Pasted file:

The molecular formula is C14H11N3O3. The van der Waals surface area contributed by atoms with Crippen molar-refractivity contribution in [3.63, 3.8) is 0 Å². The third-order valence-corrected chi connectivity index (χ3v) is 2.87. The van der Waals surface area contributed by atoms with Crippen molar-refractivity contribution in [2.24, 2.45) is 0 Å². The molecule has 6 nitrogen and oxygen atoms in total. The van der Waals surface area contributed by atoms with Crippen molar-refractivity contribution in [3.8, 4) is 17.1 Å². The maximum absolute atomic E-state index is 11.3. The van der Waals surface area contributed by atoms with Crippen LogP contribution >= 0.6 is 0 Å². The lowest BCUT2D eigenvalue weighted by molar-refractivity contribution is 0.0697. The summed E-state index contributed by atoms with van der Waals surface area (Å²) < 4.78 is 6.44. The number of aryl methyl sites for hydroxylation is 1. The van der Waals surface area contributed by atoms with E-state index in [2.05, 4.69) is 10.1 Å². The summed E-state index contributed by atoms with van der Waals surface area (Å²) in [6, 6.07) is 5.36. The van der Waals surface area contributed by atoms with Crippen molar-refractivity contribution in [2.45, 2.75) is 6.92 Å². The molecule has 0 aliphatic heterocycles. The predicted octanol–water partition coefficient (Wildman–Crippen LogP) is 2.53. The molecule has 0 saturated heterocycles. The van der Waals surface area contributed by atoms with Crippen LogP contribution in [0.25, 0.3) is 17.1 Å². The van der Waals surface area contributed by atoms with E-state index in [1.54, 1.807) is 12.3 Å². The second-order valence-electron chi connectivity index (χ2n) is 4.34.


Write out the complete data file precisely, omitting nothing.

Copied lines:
The molecular formula is C14H11N3O3. The van der Waals surface area contributed by atoms with Crippen molar-refractivity contribution in [3.63, 3.8) is 0 Å². The third-order valence-corrected chi connectivity index (χ3v) is 2.87. The van der Waals surface area contributed by atoms with Crippen molar-refractivity contribution in [2.24, 2.45) is 0 Å². The molecule has 6 nitrogen and oxygen atoms in total. The van der Waals surface area contributed by atoms with Crippen molar-refractivity contribution in [3.8, 4) is 17.1 Å². The maximum absolute atomic E-state index is 11.3. The van der Waals surface area contributed by atoms with Crippen LogP contribution >= 0.6 is 0 Å². The lowest BCUT2D eigenvalue weighted by molar-refractivity contribution is 0.0697. The summed E-state index contributed by atoms with van der Waals surface area (Å²) < 4.78 is 6.44. The number of aryl methyl sites for hydroxylation is 1. The van der Waals surface area contributed by atoms with E-state index in [2.05, 4.69) is 10.1 Å². The summed E-state index contributed by atoms with van der Waals surface area (Å²) in [6, 6.07) is 5.36. The van der Waals surface area contributed by atoms with Crippen molar-refractivity contribution in [2.45, 2.75) is 6.92 Å². The molecule has 0 aliphatic heterocycles. The predicted octanol–water partition coefficient (Wildman–Crippen LogP) is 2.53. The molecule has 0 saturated heterocycles. The van der Waals surface area contributed by atoms with Crippen LogP contribution in [0.25, 0.3) is 17.1 Å². The van der Waals surface area contributed by atoms with E-state index in [1.54, 1.807) is 12.3 Å². The second-order valence-electron chi connectivity index (χ2n) is 4.34.